RICHARD WALKER / RWALKER@STARBULLETIN.COM
UH cornerback Kenny Patton is back from injury and is expected to start for the Warriors on Saturday at Nevada.
UH's Brennan has the road down cold
The quarterback looks forward to playing in the high altitude and low tempuratures of Reno
Here's another one for the lengthy looking-at-the-bright-side file of Hawaii quarterback Colt Brennan:
"You can throw the ball a lot further when you're at higher altitude," he said yesterday, when asked about going to play football at Nevada, 4,500 above sea level. "It's like hitting a golf ball."
Hawaii has lost both its games at Reno, 28-20 in 2001 and 24-14 in 2003. The Wolf Pack knocked the Warriors out of the conference championship race two years ago on a wet and cold afternoon at Mackay Stadium. This time, a bowl berth could be at stake for both Nevada (4-3, 3-1 WAC) and Hawaii (3-5, 3-3). UH needs to run the table and finish 7-5 to be bowl-eligible.
The Warriors were scheduled to leave for Reno after this morning's practice.
The mountains in the area were dusted with snow last week, and lows in town have gotten down to close to freezing this week. Brennan, who leads the WAC in most passing categories, said the climate Saturday won't matter to him.
"I played football in Boston and Colorado, cold weather, high altitude. If anything, I'm excited to get back into that weather and play," said Brennan, who is from Southern California, but played at Worcester Academy, a prep school in Massachusetts three years ago, and redshirted at Colorado in 2003.
"There was this one day when we had to practice, right before Halloween (at Worcester)," Brennan said. "It was one of those days when it was right around 32 degrees, 33 degrees and pouring rain. We were absolutely drenched and it was freezing. It was by far the most painful thing I've ever been in in my life. Right when the rain hit you it would freeze up on your body and freeze on your skin."
Boulder, Colo., also had its share of foul weather, he said.
"We had some snowstorms and ice storms in Colorado, but they had great cold-weather gear. I got used to it. I enjoyed the cold weather. I thought it was fun," Brennan said. "Playing football you get so hot and sweaty it's nice to be in cold weather because it balances you out."
Patton back: Cornerback Kenny Patton has returned to the starting lineup. He's been plagued by a variety of injuries from the start of the season, when he came back quickly from preseason knee surgery only to bang up his shoulder in the opener against USC.
"I'm feeling really good right now. I haven't really played for two weeks, so I've been able to get healthy," Patton said.
Lamar Broadway, who started the last two games at cornerback, moves back to free safety. Turmarian Moreland, with four interceptions in the last three games, is at the other corner and Lono Manners remains at strong safety.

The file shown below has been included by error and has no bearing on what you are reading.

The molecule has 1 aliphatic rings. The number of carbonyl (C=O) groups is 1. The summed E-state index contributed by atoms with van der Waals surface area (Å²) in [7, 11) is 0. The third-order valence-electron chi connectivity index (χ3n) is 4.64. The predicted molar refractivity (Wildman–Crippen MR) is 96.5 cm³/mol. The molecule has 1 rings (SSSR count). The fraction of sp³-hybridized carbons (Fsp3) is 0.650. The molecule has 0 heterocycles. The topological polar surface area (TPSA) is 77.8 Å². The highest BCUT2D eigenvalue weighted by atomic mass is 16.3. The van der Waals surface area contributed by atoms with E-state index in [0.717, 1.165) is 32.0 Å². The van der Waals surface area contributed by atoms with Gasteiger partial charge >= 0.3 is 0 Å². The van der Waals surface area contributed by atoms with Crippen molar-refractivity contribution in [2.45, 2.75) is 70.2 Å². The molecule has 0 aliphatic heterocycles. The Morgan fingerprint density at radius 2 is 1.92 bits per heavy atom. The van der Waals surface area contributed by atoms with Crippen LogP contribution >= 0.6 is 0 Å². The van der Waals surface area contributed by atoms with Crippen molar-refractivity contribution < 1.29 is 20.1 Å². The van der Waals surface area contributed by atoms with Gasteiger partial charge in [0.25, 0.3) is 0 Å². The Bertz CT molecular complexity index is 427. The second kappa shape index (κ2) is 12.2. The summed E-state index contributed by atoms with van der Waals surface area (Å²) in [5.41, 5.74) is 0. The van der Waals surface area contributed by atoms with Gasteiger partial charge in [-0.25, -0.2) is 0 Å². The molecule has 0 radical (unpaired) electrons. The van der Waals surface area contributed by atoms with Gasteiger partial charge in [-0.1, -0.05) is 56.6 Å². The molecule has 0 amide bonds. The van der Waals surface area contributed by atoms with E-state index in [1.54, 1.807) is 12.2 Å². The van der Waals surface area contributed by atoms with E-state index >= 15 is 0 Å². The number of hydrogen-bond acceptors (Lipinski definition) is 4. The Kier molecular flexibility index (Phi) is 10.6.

That leaves freshman Dane Porlas the odd man out for now. Porlas sealed the San Jose State win with an interception in the final minute.
"It's musical chairs," Broadway said.
Wolf Pack plea: Hawaii isn't the only WAC team with football attendance problems.
Three Nevada senior co-captains made a special appeal to fellow students and others to turn out for Saturday's game.
Despite a 49-14 loss at Boise State last week, the Wolf Pack remains in contention for the WAC title at 3-1, 4-3 overall, said offensive tackle Adam Kiefer.
"It can do nothing but help us to have more people there," he said.
Kiefer, defensive back Kevin Stanley and linebacker Roosevelt Cooks appeared at a news conference yesterday to discuss attendance woes.
"We thought it was an issue that needed to be addressed because there are too many empty seats in the stands," Stanley said. "Of course, we need to give our fans a reason to come out -- and that is winning games."
Through four home games this year, attendance is averaging 15,241 per game at 31,900-seat Mackay Stadium.
Keith Hackett, Nevada's associate athletic director in charge of facilities, said this year's attendance is ahead of last year's numbers, when the Wolf Pack averaged 9,275 for six home games
The Wolf Pack drew a season-high 23,457 for rival UNLV on Sept. 17, but only about 20,000 combined the past two home games -- 11,584 for Idaho on Oct. 8 and 8,377 for Louisiana Tech on Oct. 15.
"It can be a little disheartening. ... because I have been here for a packed house," Kiefer said.
"There is nothing like running on the field when there are 30,000 people screaming for you. To get back to that would be great especially if we could be end our careers with a full house," he said.
Another senior co-captain, running back B.J. Mitchell, sent an e-mail to students earlier this week saying the team "would really appreciate" their support and attendance for the final two homes games. Nevada closes the season Nov. 26 at home against Fresno State.
In a series of stories by the Reno Gazette-Journal, fans and school officials cited a number of possible reasons for poor attendance, ranging from conflicts with hunting season and other entertainment, to the cost of tickets and rules prohibiting any food or water to be taken into the stadium.
The Associated Press contributed to this report